Italy

On April 29th, 2013, THE DOMESTIC INTEGRITY RUG AND GARDEN…

the last days of Domestic Integrities E02 rug & garden

…here on the Pollinaria farm in Abruzzo, Italy have reached their peak spring moments and final installations as we prepare to leave after a few weeks of living with them. (see lots of new pics posted here)

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On April 21, 2013, WE ARE TRANSPLANTING TO THE CIRCLE…

transplanting to the circle

…all of the wild spontaneous plants we can find growing on the sprawling sloping expanses of the farm that have some domestic use, like borage, mustard, dandelion, chicory, chamomile, mint, cardoon, wild rose, fennel, blackberries, nettles…but our wish list of as yet unfound delicacies includes wild asparagus and native grapes.

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On April 16th, 2012, THE TURNING OF THE CIRCLE…

preparing for the planting circle

preparing for the planting circle

…by farmer Luciano on his big tractor gets the compacted clay soil ready for our planting circle.

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On April 15th, 2013, THE FIGS…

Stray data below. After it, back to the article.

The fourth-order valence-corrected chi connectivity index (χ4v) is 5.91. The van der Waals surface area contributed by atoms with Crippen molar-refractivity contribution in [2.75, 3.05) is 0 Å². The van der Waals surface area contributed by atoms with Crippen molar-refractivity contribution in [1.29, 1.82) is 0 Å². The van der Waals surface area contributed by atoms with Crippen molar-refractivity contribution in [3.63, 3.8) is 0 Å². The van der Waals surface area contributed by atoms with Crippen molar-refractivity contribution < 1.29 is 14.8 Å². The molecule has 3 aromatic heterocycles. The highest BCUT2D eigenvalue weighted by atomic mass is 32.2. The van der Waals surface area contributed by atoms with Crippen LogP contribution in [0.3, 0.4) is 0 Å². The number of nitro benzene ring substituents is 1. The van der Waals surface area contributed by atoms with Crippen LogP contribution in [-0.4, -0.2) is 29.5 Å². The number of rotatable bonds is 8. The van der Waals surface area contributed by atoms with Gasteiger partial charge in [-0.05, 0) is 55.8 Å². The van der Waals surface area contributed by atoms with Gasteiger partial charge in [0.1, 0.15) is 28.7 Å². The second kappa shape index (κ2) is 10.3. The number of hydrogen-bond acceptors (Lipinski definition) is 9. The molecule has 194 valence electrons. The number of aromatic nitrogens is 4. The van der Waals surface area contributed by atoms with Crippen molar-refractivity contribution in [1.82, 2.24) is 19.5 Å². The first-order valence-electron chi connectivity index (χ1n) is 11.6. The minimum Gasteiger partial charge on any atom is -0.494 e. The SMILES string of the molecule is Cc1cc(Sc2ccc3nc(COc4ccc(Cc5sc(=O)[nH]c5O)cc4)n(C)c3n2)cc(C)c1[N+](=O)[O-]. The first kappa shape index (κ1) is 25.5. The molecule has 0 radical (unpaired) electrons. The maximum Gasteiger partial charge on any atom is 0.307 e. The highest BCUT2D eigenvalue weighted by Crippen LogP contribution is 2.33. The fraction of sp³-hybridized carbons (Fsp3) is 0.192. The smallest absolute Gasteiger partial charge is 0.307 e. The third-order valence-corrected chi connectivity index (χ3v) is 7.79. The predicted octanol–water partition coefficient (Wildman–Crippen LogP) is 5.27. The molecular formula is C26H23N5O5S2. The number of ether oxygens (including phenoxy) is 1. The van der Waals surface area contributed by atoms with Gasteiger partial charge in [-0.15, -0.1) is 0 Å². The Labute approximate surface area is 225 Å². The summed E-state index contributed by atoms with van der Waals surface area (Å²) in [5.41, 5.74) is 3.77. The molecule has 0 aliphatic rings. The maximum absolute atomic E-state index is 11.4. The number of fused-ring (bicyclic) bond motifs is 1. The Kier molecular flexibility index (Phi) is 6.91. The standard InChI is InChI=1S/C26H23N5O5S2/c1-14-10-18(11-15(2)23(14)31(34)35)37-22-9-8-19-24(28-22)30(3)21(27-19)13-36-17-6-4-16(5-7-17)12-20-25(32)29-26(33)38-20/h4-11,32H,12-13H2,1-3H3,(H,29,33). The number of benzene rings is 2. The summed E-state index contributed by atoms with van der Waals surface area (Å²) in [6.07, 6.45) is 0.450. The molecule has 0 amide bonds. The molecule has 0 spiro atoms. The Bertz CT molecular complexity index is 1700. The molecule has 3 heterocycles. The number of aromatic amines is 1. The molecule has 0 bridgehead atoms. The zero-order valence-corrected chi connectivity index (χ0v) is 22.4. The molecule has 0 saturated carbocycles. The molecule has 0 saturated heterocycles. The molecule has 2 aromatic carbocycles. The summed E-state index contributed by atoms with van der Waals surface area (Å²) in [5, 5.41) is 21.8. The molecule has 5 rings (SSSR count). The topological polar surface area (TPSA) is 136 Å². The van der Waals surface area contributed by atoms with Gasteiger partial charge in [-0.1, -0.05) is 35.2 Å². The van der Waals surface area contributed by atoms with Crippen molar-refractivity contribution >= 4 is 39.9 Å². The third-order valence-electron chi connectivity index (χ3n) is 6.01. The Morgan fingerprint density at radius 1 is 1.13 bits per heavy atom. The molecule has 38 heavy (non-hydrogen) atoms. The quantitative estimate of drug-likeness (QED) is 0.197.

the early spring fig trees at Pollinaria

the early spring fig trees at Pollinaria

…that consumed me – and I consumed so many of – during my summer chapter of Domestic Integrities at Pollinaria, and now just wishful little buds that I won’t be around to taste in a few months.

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On April 14th, 2013, ROME FOR A DAY…

pausing at the Tiber heading from Testaccio to Trastevere

…on the way from Amsterdam to Abruzzo for the final seasonal chapter of Domestic Integrities at Pollinaria is warm sunny summery deep breath of ancient urbanism before we head East for the hills.

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By Fritz Haeg on April 14, 2013 | Rome
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On October 9th, 2012, THE ABRUZZIAN GRAPE HARVEST…

foggy Pollinaria grape harvest

…here at Pollinaria – the farm west of Pescara where Domestic Integrities E01 is being developed through four seasons – has just finished  today, exactly as we are returning for the fall cycle of the project…but at least we managed to scavenge a few beautiful purple bunches left behind on the vine and ground.